With the Lakers season now over and the wounds from the elimination at the hands of the Oklahoma City Thunder slowly healing, we look back on the season that was and look forward to what will be for the present day Los Angeles Lakers by going 3-on-3 with the Forum Blue & Gold staff.
David Murphy: The 30 rebounds against the Spurs was an astonishing number, but the fact that Kobe wasn’t suited up, and that it was San Antonio, added to the stakes. I was watching Drew snag balls and kept thinking about the difference between him and somebody truly dedicated to boards. Rodman had that innate sense, he instantly saw and tracked trajectories, he was able to fly horizontally to the floor. Bynum’s not like that, he’s just more of a really big guy who has a decent sense of where the ball will be, and is able to get position. The larger point is the question of consistency. It’s like anything in the game, you have to want it. Does he have it in him to will that body and size and the bulkiest knee device in the league, to do these things game in, game out?
J.M. Poulard: With 23 seconds left in the game and the Los Angeles Lakers clinging to a one-point lead against the hated Boston Celtics at home, everyone assumed the ball would go to Kobe and that he would seal the game with a jumper at the right elbow. Well instead, Mike Brown put the ball in the hands of Andrew Bynum on the left block against Kevin Garnett and he delivered with a beautiful right-handed hook shot that essentially sealed the game. This is when many truly started to have visions of greatness for ‘Drew.
Emile Avanessian: In more ways than one, Andrew Bynum ranks among the most frightening players in basketball. At seven feet and 300 pounds with a skill set nurtured by the greatest center ever to play the game, he is a must on any list of the NBA’s toughest covers. A graceful giant, on any given night Bynum is capable of hanging a demoralizing 35 on an opponent or wiping the boards clean, as he did on April 11 in San Antonio, when he grabbed an incredible 30 rebounds. On most teams in the league he’d be a focal point, almost certainly boasting averages in the 25-14 neighbourhood.
Unfortunately, my greatest fear concerning Andrew Bynum is that he’ll be cast as the Lakers’ leading man for the coming decade. Only physically does Bynum cut the figure of a championship catalyst. Set aside the injury concerns (which, thus far in his career, have been significant) and you are left with a physically gifted big man whose penchant for losing interest in the task at hand knows neither rhyme nor reason. Say what you will about the consistency of Shaq’s effort while in L.A. – and I’ve said plenty – he’d sooner dedicate the entirety of a summer to two-a-day workouts than sleepwalk through playoff games and close out a season with a whimpering 10 and 4.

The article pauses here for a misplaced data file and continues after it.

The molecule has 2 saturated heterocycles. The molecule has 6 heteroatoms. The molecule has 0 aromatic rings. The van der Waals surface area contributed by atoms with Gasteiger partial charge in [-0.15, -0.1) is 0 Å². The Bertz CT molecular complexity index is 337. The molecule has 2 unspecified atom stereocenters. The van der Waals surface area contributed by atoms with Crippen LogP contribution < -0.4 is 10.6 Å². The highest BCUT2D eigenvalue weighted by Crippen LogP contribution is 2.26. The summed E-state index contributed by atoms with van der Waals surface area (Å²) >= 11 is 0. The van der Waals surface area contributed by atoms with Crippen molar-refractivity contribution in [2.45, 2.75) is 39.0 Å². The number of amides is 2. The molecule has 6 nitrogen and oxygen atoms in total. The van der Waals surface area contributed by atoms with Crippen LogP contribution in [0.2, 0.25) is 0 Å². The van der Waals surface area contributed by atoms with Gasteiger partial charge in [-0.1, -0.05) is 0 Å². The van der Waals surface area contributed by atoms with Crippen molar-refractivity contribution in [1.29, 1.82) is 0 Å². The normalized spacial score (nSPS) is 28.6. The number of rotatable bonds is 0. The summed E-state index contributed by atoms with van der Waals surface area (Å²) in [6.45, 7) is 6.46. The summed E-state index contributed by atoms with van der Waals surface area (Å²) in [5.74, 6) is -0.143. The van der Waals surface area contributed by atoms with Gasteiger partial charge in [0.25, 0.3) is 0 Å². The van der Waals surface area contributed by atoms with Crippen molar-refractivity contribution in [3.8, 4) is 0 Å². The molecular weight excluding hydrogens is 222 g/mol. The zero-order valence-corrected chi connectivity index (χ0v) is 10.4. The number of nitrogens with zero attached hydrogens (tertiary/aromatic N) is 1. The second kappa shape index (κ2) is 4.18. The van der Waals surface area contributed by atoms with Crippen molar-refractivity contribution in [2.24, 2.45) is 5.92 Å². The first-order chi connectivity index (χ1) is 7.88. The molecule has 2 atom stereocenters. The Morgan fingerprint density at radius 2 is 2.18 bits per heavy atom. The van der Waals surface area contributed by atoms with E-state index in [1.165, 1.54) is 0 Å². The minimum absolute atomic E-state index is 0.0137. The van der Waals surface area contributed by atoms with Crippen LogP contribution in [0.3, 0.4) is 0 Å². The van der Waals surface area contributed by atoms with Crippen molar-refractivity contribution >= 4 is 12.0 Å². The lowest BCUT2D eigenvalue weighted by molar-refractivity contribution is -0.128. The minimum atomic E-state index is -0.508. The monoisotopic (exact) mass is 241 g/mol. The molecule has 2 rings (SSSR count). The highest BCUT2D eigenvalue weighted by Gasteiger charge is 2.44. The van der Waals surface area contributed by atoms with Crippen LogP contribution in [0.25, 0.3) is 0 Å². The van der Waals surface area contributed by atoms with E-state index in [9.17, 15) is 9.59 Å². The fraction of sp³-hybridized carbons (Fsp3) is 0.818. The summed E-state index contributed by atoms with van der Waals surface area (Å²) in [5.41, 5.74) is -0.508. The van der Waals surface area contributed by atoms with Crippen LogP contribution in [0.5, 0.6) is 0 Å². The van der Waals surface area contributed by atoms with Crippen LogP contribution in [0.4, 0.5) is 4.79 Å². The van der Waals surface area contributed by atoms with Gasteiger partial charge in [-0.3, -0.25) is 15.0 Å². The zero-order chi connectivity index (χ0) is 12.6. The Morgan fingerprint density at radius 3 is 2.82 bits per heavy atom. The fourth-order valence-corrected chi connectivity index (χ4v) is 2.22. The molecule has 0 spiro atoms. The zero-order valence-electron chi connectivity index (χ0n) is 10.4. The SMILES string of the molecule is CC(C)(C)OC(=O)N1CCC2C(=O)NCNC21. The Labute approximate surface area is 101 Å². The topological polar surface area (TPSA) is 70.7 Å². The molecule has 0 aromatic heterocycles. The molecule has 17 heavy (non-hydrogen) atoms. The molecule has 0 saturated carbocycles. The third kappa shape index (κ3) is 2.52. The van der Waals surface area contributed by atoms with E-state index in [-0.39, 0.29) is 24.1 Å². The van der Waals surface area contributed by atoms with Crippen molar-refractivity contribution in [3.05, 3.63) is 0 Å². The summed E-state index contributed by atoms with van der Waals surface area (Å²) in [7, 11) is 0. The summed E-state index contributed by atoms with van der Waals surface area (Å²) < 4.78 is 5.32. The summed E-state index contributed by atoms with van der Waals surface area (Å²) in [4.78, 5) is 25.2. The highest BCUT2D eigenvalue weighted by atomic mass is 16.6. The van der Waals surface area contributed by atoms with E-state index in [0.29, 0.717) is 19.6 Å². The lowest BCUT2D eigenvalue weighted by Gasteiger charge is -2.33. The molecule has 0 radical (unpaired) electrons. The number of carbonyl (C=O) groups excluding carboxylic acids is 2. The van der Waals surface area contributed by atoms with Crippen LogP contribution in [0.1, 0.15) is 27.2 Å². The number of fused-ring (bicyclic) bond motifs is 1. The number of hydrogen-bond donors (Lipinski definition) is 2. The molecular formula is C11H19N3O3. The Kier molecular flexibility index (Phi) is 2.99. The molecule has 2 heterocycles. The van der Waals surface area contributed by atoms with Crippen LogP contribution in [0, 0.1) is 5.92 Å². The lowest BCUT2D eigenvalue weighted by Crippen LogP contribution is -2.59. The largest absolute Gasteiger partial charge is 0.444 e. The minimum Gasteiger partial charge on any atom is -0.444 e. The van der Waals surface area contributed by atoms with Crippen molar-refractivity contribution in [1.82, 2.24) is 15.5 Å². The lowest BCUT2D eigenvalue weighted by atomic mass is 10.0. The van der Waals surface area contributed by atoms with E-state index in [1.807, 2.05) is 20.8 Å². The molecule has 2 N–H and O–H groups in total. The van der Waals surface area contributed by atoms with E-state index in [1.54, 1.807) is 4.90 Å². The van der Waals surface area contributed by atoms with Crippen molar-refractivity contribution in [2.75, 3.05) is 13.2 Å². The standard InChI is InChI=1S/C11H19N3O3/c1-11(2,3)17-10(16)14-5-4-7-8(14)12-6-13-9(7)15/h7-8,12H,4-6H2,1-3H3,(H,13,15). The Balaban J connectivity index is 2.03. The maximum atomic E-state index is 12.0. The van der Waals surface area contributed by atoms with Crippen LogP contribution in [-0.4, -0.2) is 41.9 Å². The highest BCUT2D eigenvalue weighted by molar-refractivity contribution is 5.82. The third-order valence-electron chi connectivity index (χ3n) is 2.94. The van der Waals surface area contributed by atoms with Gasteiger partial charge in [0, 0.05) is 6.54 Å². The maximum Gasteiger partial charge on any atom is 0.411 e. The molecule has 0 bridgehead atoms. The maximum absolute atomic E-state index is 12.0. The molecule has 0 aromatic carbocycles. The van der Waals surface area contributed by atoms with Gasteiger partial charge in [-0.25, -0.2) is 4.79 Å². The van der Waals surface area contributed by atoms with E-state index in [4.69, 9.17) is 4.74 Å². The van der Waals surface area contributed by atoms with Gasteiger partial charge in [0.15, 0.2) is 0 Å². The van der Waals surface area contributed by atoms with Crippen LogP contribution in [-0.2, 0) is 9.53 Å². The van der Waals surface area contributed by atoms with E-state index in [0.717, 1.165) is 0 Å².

2.What was your favorite Pau Gasol moment of the 2011-12 season and/or your thoughts about his season overall?
David Murphy: To Pau or not to Pau? The question of his future has to be the most obvious one on the table. I’m a huge, huge fan. The games in which he wasn’t a factor were shocking because we expect consistency from him. He actually plays quite well with Bynum and I think left to their natural devices, just going out there and winging it together, they’d be unstoppable. Regardless of what Pau has meant to this team, or his best moments, he’s the most obvious trade chip on the table and I have to think he’s played his last in a Lakers uniform. The fact that he was in play all year means something. Jim Buss is a draft junkie and I’d bet that he’s looking at ways to jump up and get a meaningful pick.
J.M. Poulard: Picking one singular Pau moment from this past season proved difficult for me, but highlighting one of his skills came almost naturally given his talent. The best moment of this past season involving Pau Gasol was every pick-and-roll he ran with Kobe Bryant that resulted in him diving hard towards the basket, catching the ball and then lobbing it softly over the top of would be defenders to Andrew Bynum for a thunderous dunk that always brought the house down when the games were played at Staples. If Pau has indeed played his last game in purple and gold, this will be my lasting memory of him for the 2011-12 season.
Emile Avanessian: It’s not always easy to conjure sympathy for an intelligent 31 year-old making $19 million per year, that’s still got his health and designs on a life in medical once this chapter of his career draws to a close.
Perhaps Pau Gasol’s days as the Lakers’ clear-cut #2 option are behind him. Who knows, maybe his best days as an NBAer are behind him. Maybe neither. Perhaps a breakneck regular season – before which he was actually traded away – during which he was asked to adapt to a new role, despite a paucity of practice time is not exactly a scenario in which one thrives. Whatever the explanation, the Lakers have arrived at a crossroads with their gifted big man.
For reason extending beyond a lackluster (by his own standards) 2011-12 – advanced age relative to Bynum, a contract that pays him $38 million over the next two seasons, the Lakers’ lack of salary cap flexibility, possibly his own desire to move to a more nurturing environment – it would appear that Gasol’s Laker days are drawing to a close. I find this to be profoundly saddening, for unless the magic beans for whom Pau is traded play the point while rocking a weird, sprayed-on hairdo, the Lakers will replace neither Pau’s skills, nor his (all too rare on this team) selflessness, nor his unwavering professionalism.